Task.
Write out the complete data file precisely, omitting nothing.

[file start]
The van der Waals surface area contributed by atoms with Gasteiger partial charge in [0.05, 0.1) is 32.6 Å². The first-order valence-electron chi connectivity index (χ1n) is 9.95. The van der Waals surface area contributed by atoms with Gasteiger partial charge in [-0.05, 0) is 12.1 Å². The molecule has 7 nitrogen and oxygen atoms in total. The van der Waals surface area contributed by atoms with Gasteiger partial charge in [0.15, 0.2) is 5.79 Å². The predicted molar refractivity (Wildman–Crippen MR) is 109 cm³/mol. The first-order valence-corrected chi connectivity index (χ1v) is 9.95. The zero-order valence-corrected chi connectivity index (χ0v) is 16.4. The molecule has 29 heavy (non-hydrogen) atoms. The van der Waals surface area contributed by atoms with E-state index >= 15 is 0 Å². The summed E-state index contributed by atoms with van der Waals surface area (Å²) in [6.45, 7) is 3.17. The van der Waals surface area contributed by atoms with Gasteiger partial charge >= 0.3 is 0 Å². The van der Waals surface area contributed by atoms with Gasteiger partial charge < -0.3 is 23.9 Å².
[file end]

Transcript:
The van der Waals surface area contributed by atoms with Gasteiger partial charge in [0.05, 0.1) is 32.6 Å². The first-order valence-electron chi connectivity index (χ1n) is 9.95. The van der Waals surface area contributed by atoms with Gasteiger partial charge in [-0.05, 0) is 12.1 Å². The molecule has 7 nitrogen and oxygen atoms in total. The van der Waals surface area contributed by atoms with Gasteiger partial charge in [0.15, 0.2) is 5.79 Å². The predicted molar refractivity (Wildman–Crippen MR) is 109 cm³/mol. The first-order valence-corrected chi connectivity index (χ1v) is 9.95. The zero-order valence-corrected chi connectivity index (χ0v) is 16.4. The molecule has 29 heavy (non-hydrogen) atoms. The van der Waals surface area contributed by atoms with E-state index >= 15 is 0 Å². The summed E-state index contributed by atoms with van der Waals surface area (Å²) in [6.45, 7) is 3.17. The van der Waals surface area contributed by atoms with Gasteiger partial charge >= 0.3 is 0 Å². The van der Waals surface area contributed by atoms with Gasteiger partial charge < -0.3 is 23.9 Å².